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[Photos: Andrew Coe]

Bakers work notoriously long and irregular hours, with their days frequently beginning or ending in the wee hours of the morning. The question is, how to keep healthy? For Eric Kayser, globe-trotting founder of the Maison Kayser empire, and Yann Ledoux, overseer of his New York ovens, the answer is running. In honor of their favorite pastime, and in recognition of the upcoming New York City Marathon, they have developed three new energy bars ($3.25 each) that will make you forget those gummy concoctions from the health food store.

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The purpose of these bars is to give you a dose of quick, easily digestible energy and, oh yes, to taste good. The glue that holds them together is rye flour mixed with sourdough starter and a little salt. My favorite is the Cereal Bar, which is thick with poppy, sesame, flax, and sunflower seeds, and has millet seeds sprinkled on top. Unlike most health breads, however, the seeds are ground, so the crumb is dense but not particularly grainy, with a good chew and a pleasant, nutty aroma.

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The Fruit Bar is thick with high quality dried fruit, most obviously apricot but also figs, currants, and golden raisins, with thin crust of granola baked on top. The slight tartness of the apricot gives these bars a vibrant, mouth-watering flavor.

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Chocolate freaks will obviously head straight for the Chocolate Bar, which is made from 25 percent chocolate bits and five percent whole almonds. There's no sugar added except for what's in the chocolate. Still, this bar is so good you might just wander off course and forget to finish the race.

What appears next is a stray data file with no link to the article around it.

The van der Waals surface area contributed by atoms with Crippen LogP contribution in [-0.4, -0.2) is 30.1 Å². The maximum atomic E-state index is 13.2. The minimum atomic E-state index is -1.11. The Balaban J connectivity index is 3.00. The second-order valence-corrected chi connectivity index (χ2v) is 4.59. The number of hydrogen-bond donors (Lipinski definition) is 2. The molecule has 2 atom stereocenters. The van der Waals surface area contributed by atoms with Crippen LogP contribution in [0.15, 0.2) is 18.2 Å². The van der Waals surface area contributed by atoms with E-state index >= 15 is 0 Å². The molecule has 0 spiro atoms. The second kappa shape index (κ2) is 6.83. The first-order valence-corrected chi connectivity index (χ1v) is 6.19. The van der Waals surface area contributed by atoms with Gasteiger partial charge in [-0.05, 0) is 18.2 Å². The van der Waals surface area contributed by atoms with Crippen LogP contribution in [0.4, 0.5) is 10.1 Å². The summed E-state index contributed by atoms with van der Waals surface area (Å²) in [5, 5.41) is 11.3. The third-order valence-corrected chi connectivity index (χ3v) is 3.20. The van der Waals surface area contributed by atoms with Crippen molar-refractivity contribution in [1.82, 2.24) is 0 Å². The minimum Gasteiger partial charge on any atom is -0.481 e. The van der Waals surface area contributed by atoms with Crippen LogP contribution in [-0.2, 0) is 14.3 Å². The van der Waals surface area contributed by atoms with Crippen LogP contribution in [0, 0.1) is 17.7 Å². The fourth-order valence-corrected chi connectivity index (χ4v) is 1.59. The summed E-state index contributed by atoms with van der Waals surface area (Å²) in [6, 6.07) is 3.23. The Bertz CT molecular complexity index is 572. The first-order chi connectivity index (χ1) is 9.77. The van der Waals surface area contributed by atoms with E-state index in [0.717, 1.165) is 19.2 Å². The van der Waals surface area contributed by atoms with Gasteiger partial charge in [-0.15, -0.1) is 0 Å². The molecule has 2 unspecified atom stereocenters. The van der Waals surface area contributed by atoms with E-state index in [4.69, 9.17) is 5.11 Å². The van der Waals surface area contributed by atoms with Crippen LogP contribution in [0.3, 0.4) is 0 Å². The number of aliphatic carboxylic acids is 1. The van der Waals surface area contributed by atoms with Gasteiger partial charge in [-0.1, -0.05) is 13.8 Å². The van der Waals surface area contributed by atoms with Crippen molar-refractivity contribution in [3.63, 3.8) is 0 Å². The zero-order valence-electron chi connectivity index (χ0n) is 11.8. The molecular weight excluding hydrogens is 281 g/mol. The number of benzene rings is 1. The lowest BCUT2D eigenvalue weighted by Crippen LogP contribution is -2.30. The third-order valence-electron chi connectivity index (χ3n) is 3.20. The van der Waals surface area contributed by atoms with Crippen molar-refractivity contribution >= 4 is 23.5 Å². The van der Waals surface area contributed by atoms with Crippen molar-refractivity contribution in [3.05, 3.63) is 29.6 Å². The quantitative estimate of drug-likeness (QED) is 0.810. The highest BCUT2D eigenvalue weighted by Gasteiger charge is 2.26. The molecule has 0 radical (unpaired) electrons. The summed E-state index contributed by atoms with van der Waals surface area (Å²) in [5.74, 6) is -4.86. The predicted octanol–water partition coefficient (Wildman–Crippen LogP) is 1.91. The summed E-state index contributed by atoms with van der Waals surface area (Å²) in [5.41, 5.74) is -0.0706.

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Maison Kayser is also in the midst of an ambitious expansion in Manhattan. It has just opened a Flatiron store.) Like all Maison Kaysers, each outlet has its own kitchen and ovens where all the breads are mixed and baked. In honor of each opening, Eric Kayser has developed a special bread to mark the occasion.

At the 1800 Broadway store, the signature bread is a remarkable Blue Corn Boule that is perfect for the season. It's made from 30 percent blue corn flour, 70 percent white flour, a levain starter, and a little honey to activate the long ferment. In the oven, the honey causes the crust to caramelize ever so slightly, giving it a particular crunch. The medium soft crumb has distinctive, nutty blue corn flavor. All it needs is a smear of butter. To some versions of this loaf, the bakers add pumpkin seeds and rosemary, but at Columbus Circle it will be the blue corn in all its simple glory.

About the author: Andrew Coe is the only reporter covering the city's bread beat.

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